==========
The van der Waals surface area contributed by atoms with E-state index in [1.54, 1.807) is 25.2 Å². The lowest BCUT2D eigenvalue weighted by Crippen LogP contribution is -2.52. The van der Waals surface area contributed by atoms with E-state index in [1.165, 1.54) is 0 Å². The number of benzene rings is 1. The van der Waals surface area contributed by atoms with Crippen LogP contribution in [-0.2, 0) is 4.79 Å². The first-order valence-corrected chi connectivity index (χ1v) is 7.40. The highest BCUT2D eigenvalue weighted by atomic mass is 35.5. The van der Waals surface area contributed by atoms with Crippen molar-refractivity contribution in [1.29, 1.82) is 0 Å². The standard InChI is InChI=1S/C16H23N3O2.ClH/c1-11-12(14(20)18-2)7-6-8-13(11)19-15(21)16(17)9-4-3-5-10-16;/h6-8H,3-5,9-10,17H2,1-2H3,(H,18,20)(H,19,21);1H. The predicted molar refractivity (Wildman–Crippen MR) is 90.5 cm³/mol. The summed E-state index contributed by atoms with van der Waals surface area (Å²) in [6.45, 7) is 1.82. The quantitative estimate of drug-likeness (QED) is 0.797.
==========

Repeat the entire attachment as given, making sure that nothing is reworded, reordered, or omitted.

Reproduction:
The van der Waals surface area contributed by atoms with E-state index in [1.54, 1.807) is 25.2 Å². The lowest BCUT2D eigenvalue weighted by Crippen LogP contribution is -2.52. The van der Waals surface area contributed by atoms with E-state index in [1.165, 1.54) is 0 Å². The number of benzene rings is 1. The van der Waals surface area contributed by atoms with Crippen LogP contribution in [-0.2, 0) is 4.79 Å². The first-order valence-corrected chi connectivity index (χ1v) is 7.40. The highest BCUT2D eigenvalue weighted by atomic mass is 35.5. The van der Waals surface area contributed by atoms with Crippen molar-refractivity contribution in [1.29, 1.82) is 0 Å². The standard InChI is InChI=1S/C16H23N3O2.ClH/c1-11-12(14(20)18-2)7-6-8-13(11)19-15(21)16(17)9-4-3-5-10-16;/h6-8H,3-5,9-10,17H2,1-2H3,(H,18,20)(H,19,21);1H. The predicted molar refractivity (Wildman–Crippen MR) is 90.5 cm³/mol. The summed E-state index contributed by atoms with van der Waals surface area (Å²) in [6.45, 7) is 1.82. The quantitative estimate of drug-likeness (QED) is 0.797.